The Great Escape

The Great Escape is a definitive war classic. The film based on the true story about a group of American/British P.O.Ws who found a way to escape the Stalag Luft III prison. Though I say it’s based on a true story, not all the events in the film are true and many of the characters are indeed fictitious. But this film captured the hearts of millions as Steven McQueen and Richard Attenborough take the helm in what is, the daring Great Escape.

The film is set in Stalag Luft III, a notorious (notorious for two prisoner escapes) P.O.W camp. It starts of introducing many characters such as Roger Bartlett (Richard Attenborough),  Virgil Hilts (Steve McQueen), Danny Velinski (Charles Bronson), Bob Hendley (James Garner) as well as more.

The camp commandant states at the beginning of the film that ‘there will be no escapes from this camp’. We learn prior to this that the men in the camp are notorious for escaping. The viewers become accustomed to this, as the minute the men have reached the camp, we see several escape attempts.  Soon after, Roger Bartlett arrives, known as ‘Big X’,  the leader of the escapists, and comes up with the plan that will lead to the Great Escape. The greatest escape attempt ever accomplished with 250 men. But do they succeed? Well, you’ll have to find out for yourself.

The film revolves around the large cast of big name actors. The characters are all likable: Hilts being the rebel, Bartlett being the big leader and Hendley being the suave gentleman. This makes film more watchable by all age groups as we see the heros trying to escape the villainous Nazis. There are comedy moments involving the actors which proves for an entertaining watch.

The Nazis, as per usual, are the villains but I would have expected them to be more evil. I don’t really know much about P.O.W camps but I would have expected them to be more harsh on their enemies. But I guess if you put that element in, the film would be more darker than jovial as it is for the most part. And that wouldn’t appeal to the generations of children who grew up watching McQueen and Attenborough taking on the Nazis.

The film is also lit up by the great Elmer Bernstein theme which I’m sure everyone will recognise. It had the mix of the military/army feel as well as a happy feeling.

I really enjoyed this film and though I felt it was a little slow to take off, the film comes into it’s own as the great plan also comes together. With great characters, story and World War Two pizzaz, this is a classic that shouldn’t be missed.

Posted in Film | Tagged , , , | Leave a comment

Exit through the Gift Shop

Exit through the Gift Shop is a documentary, giving the viewers and insight into the underground world of street art. Though it vividly shows street artists working in the streets, scaling buildings to acquire the perfect position and occasionally running away from the police, it is an entirely different film that has even been remarked as a ‘hoax’ by some. Poster

Directed by the elusive street artist, Banksy, the documentary follows Thierry Guetta, a persistent French man who resides in Los Angeles, documenting everything that moves with his camera. This nature of his plunges him into the world of street art, in which he films many artists including Shepard Fairey and Banksy. His obsession with street art leads him on his own path that is revealed in the film.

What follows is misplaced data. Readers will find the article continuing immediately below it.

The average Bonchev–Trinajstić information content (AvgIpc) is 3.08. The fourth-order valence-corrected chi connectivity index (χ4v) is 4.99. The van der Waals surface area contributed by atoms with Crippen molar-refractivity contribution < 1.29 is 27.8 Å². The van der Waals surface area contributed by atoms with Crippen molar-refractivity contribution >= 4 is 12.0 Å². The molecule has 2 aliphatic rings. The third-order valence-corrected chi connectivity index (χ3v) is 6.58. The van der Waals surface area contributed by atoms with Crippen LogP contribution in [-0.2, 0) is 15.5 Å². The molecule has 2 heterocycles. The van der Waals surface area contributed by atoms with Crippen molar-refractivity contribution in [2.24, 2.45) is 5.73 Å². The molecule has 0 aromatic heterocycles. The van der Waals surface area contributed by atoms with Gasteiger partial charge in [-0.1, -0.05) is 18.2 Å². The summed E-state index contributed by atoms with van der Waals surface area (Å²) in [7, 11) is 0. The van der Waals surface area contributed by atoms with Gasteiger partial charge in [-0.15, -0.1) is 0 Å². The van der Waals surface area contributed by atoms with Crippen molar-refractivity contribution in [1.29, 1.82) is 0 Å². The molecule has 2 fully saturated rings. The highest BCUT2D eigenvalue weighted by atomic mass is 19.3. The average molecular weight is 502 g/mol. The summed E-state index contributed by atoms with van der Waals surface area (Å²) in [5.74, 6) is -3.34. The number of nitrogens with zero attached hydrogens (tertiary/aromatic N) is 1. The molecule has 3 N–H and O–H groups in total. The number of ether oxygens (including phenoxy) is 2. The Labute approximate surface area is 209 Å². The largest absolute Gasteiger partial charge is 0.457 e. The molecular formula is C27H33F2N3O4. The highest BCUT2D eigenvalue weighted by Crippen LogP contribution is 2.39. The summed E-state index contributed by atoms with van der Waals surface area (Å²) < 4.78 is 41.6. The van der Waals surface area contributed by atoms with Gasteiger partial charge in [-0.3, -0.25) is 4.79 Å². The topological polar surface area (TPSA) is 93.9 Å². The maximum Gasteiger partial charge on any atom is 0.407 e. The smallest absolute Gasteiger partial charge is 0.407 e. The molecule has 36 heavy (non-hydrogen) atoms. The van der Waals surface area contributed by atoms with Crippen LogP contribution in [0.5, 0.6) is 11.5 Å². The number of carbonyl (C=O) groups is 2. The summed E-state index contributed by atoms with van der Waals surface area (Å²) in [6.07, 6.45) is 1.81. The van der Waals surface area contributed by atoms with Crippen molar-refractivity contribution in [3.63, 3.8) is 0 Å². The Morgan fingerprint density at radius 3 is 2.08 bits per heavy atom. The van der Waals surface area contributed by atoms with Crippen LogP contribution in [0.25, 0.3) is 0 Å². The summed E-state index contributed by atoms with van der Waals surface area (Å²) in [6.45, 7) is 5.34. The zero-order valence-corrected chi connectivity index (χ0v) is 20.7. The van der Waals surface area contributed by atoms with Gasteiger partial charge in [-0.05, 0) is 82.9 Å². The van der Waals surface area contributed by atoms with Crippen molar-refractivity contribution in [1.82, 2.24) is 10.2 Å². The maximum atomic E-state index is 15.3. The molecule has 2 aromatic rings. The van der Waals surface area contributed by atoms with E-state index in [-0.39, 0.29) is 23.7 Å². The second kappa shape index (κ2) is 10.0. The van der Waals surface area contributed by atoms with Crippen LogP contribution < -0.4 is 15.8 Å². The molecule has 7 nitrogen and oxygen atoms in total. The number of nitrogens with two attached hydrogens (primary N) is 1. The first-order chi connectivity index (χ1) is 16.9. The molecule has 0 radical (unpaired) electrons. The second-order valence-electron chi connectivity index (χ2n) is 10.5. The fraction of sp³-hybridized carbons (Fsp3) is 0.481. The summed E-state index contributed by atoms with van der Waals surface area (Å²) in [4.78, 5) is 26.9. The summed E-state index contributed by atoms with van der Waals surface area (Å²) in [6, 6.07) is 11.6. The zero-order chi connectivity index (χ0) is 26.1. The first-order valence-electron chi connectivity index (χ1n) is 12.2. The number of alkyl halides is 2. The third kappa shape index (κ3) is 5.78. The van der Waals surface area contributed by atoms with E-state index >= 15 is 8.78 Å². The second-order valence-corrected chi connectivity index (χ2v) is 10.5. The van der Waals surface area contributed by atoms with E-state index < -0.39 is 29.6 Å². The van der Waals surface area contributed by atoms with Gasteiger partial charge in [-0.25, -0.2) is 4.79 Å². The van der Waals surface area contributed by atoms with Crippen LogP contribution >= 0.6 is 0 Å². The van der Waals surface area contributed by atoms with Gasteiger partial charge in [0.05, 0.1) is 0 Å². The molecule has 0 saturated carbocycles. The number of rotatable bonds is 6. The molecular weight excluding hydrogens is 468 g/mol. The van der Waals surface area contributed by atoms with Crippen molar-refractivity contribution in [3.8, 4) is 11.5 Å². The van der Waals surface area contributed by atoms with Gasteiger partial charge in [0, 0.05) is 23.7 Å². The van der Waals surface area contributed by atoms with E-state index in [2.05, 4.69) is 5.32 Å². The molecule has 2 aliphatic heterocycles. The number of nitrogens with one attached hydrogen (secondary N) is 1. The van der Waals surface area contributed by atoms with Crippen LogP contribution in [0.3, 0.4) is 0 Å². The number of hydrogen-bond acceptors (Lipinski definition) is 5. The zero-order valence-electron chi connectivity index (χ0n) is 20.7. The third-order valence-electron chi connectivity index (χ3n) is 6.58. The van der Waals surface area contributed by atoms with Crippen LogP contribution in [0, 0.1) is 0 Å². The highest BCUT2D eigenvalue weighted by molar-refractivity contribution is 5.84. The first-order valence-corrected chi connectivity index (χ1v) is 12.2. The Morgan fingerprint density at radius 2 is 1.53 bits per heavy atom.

The documentary itself is very interesting and as mentioned, a great insight into the grimy underground art movement which some class as ‘vandalism’. The film depicts many artists ‘doing their thing’, whether it be pasting a giant poster onto a wall or spraying a freight train with graffiti. Anything can be classed as art these days and this rising art movement is at the forefront. Guetta is willing to document it as his hunger for filming never seems to end.

The thing that drew me into this film was seeing these secret and mysterious artists such as Banksy at work. Though his face was obscured and his voice changed, it was interesting seeing him working on his next piece. There are segments within the film where Banksy offers his own thoughts into the events surrounding Guetta. Banksy

Thierry Guetta himself is described as ‘mental’ by Banksy who realises that Guetta is not the filmmaker he was setting himself up to be, in a scene which I thought was hilarious, as the viewer is shown Guetta’s own film on street art, which is a horrific mishmash of scenes that are all edited together in a way that they share no relation to each other.                                                                 The elusive Banksy

I don’t really know how to describe this piece of work. I was expecting a documentary on Banksy but it turns out to be something completely different. It is an enigma. I really enjoyed this film though, even if some of Guetta’s life is not true, it was still very entertaining. This is something different and totally worth seeing.

Posted in Film | Leave a comment

My First Post

So, I’m starting my own movie review blog just ’cause I’m bored and I feel like it. It’s the summer holidays and so far I’ve done nothing except watch films. :/

But why waste my time dawdling about, instead putting my time and effort to reviewing films and other movie-related content. So, here goes….

The first movie I’ll be happily reviewing is Exit through the Gift Shop. 

Posted in Film | Leave a comment

Hello world!

Welcome to! This is your very first post. Click the Edit link to modify or delete it, or start a new post. If you like, use this post to tell readers why you started this blog and what you plan to do with it.

Happy blogging!

Posted in Film | 1 Comment